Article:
… a four-in-one kind of day.
The problem with the winter cold and coming up on the end of my time here is that I don’t end up going out as much as I would like to. Also, time passes more quickly than expected so it seems impossible that my long day running through part of the Green Chain Walk in London was already three weeks ago.
While the north of London has its share of forest stops to wander through, if you are a fan of green park spaces (and a few forests as well), practically everywhere along southern London is an easy distance from a decent number of green space networks. I’m slowly but surely trying to make my way through them.
Last week, I looked at Morden Hall Park, but this week I’m looking at a close network along the Green Chain Walk through Crystal Palace Park, Horniman Gardens (and Museum), Dulwich Park, and Sdyenham Hill Wood.
I was only in Dulwick Park for a short time (and accidentally; I got a little loss) after a shortcut through Sdyenham Hill Park went awry due to a closed pass, but Crystal Palace Park and The Horniman Gardens really make the trek to this part of London worth it all.
So to break it down:
Crystal Palace Park is a massive green space which is filled with all sorts of sights and events you can attend throughout the year. Even when there are no events on, the park is filled with walks like Darwin and the Dinosaurs walk with an audio guide offered through Audiotrails. This trail moves throughout the park with easy numbering following the evolution of these statues, like this large dinosaur specific waterway.
Near the center of the park, there is also a maze whose history is detailed in the large sign outside the entrance. It shouldn’t take more than an hour (and that is if you get really lost!) to complete with nice placards to follow throughout. At the very least, this is a great photo spot!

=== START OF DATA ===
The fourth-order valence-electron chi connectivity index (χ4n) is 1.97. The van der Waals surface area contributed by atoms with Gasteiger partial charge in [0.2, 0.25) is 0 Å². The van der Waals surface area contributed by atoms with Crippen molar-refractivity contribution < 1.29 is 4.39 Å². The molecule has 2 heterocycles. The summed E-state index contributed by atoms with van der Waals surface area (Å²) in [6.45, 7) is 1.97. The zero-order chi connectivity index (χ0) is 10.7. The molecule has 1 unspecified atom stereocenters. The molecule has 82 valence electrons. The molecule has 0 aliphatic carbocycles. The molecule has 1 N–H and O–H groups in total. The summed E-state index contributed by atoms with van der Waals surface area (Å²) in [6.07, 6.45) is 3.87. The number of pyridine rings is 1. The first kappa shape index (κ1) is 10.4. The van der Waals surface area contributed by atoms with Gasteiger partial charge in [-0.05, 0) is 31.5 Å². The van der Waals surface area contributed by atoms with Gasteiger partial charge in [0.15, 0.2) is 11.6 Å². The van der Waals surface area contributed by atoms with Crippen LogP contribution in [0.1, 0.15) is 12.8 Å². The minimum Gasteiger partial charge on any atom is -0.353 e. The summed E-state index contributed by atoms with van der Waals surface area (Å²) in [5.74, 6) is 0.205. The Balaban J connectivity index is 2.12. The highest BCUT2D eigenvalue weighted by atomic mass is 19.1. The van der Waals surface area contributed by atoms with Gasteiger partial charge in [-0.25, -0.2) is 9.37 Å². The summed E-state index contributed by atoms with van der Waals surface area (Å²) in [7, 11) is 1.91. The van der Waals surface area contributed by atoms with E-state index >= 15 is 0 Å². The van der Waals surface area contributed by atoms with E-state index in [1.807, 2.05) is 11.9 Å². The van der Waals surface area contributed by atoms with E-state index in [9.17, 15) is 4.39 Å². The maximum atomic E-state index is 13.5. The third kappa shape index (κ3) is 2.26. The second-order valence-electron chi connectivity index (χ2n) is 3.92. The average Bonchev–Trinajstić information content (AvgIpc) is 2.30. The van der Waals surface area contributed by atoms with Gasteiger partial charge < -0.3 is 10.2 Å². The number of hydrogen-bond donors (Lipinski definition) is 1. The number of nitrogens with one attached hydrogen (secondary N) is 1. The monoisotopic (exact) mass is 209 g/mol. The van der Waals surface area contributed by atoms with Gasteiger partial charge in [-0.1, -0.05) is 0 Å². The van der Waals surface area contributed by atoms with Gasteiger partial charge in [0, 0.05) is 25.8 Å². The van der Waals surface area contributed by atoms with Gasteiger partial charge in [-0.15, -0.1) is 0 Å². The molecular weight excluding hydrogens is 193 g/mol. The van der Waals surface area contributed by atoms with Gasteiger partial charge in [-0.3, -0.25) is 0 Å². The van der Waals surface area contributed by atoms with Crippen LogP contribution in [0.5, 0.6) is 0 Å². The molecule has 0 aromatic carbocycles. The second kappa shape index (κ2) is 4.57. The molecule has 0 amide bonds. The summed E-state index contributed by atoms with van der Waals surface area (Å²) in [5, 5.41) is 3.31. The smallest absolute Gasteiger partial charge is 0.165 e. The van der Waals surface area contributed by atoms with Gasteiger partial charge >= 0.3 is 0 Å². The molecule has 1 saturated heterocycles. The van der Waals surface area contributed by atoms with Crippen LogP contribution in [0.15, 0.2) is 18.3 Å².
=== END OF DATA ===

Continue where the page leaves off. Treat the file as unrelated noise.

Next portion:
There are many more spots for budding photographers from the Sphinxes near the top of the park to the layers of arches and surrounding greenery and hiking trails throughout.
The Hortiman Gardens are much smaller but no less picturesque. The gardens themselves are highly maintained—not the overgrown beauty of the Pergola and Hill Gardens, Hampstead Heath— but between the shapes, colors, and surrounding architecture, this is quite the lovely area. One thing to note: there are gates between gardens which do not mean you cannot enter and are easy to open.
The gardens are set on a hill so the elevation gives a great shot of the city in the distance as well as other vantages of the surrounding area. On the downside, this means that the park is a bit hilly so be ready for the incline.
If you are traveling with younger children, there is also an area with animals you can look over and a museum which has been listed as one of the highest rated, unseen spots in London. With its extensive collection covering music, natural history, and anthropology, it’s one of the parts of this sight I wish I had managed to hit.
One last stop for this sight, again mostly for photo-bugs, is the beautiful conservatory building set near the park café. This area was empty when I visited but it is still an amazing shot.
My original plan for the day was to hit these two parks which are a fairly easy walk away from each other (about half an hour) if you do not get lost…. Which I did on the way back. There is also a bus route that runs between these spots and makes the trip easy if you don’t mind spending a little bit of money.
Dulwich Park was a nice walk through but there were some great views through the pass of Sydenham Hill Wood. There are some picturesque ruins and bridges but remember, parts of the park are closed which made this a much longer walk between Crystal Palace Park and The Horniman Gardens.
Again if you are looking for some nice views, especially if you have kids who need to get out of the city, these are a few spots and a day out of the grey, which I really recommend.
So, until next time and a little more green,
This is Leave on the Wind, helping you soar.